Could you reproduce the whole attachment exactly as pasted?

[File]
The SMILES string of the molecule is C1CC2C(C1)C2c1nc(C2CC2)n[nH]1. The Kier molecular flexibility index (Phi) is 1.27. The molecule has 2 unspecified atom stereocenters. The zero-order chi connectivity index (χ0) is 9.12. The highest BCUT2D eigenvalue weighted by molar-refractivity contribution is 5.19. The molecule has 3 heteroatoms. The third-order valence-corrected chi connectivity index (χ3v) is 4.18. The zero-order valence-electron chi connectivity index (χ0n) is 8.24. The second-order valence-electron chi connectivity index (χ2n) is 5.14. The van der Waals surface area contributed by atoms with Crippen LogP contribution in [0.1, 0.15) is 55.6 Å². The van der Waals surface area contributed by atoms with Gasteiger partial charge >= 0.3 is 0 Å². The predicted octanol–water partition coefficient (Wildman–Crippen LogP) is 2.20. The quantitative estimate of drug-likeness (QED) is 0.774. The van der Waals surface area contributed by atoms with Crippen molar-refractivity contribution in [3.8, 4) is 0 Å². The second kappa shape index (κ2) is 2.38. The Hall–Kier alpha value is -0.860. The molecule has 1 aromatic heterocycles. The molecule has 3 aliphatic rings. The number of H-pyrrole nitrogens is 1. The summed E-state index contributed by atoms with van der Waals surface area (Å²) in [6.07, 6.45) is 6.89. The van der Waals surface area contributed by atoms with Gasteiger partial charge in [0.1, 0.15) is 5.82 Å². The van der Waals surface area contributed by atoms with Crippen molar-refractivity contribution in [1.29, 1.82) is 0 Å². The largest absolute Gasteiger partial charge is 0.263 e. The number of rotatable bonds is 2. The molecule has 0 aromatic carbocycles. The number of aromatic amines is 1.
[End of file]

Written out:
The SMILES string of the molecule is C1CC2C(C1)C2c1nc(C2CC2)n[nH]1. The Kier molecular flexibility index (Phi) is 1.27. The molecule has 2 unspecified atom stereocenters. The zero-order chi connectivity index (χ0) is 9.12. The highest BCUT2D eigenvalue weighted by molar-refractivity contribution is 5.19. The molecule has 3 heteroatoms. The third-order valence-corrected chi connectivity index (χ3v) is 4.18. The zero-order valence-electron chi connectivity index (χ0n) is 8.24. The second-order valence-electron chi connectivity index (χ2n) is 5.14. The van der Waals surface area contributed by atoms with Crippen LogP contribution in [0.1, 0.15) is 55.6 Å². The van der Waals surface area contributed by atoms with Gasteiger partial charge >= 0.3 is 0 Å². The predicted octanol–water partition coefficient (Wildman–Crippen LogP) is 2.20. The quantitative estimate of drug-likeness (QED) is 0.774. The van der Waals surface area contributed by atoms with Crippen molar-refractivity contribution in [3.8, 4) is 0 Å². The second kappa shape index (κ2) is 2.38. The Hall–Kier alpha value is -0.860. The molecule has 1 aromatic heterocycles. The molecule has 3 aliphatic rings. The number of H-pyrrole nitrogens is 1. The summed E-state index contributed by atoms with van der Waals surface area (Å²) in [6.07, 6.45) is 6.89. The van der Waals surface area contributed by atoms with Gasteiger partial charge in [0.1, 0.15) is 5.82 Å². The van der Waals surface area contributed by atoms with Crippen molar-refractivity contribution in [1.29, 1.82) is 0 Å². The largest absolute Gasteiger partial charge is 0.263 e. The number of rotatable bonds is 2. The molecule has 0 aromatic carbocycles. The number of aromatic amines is 1.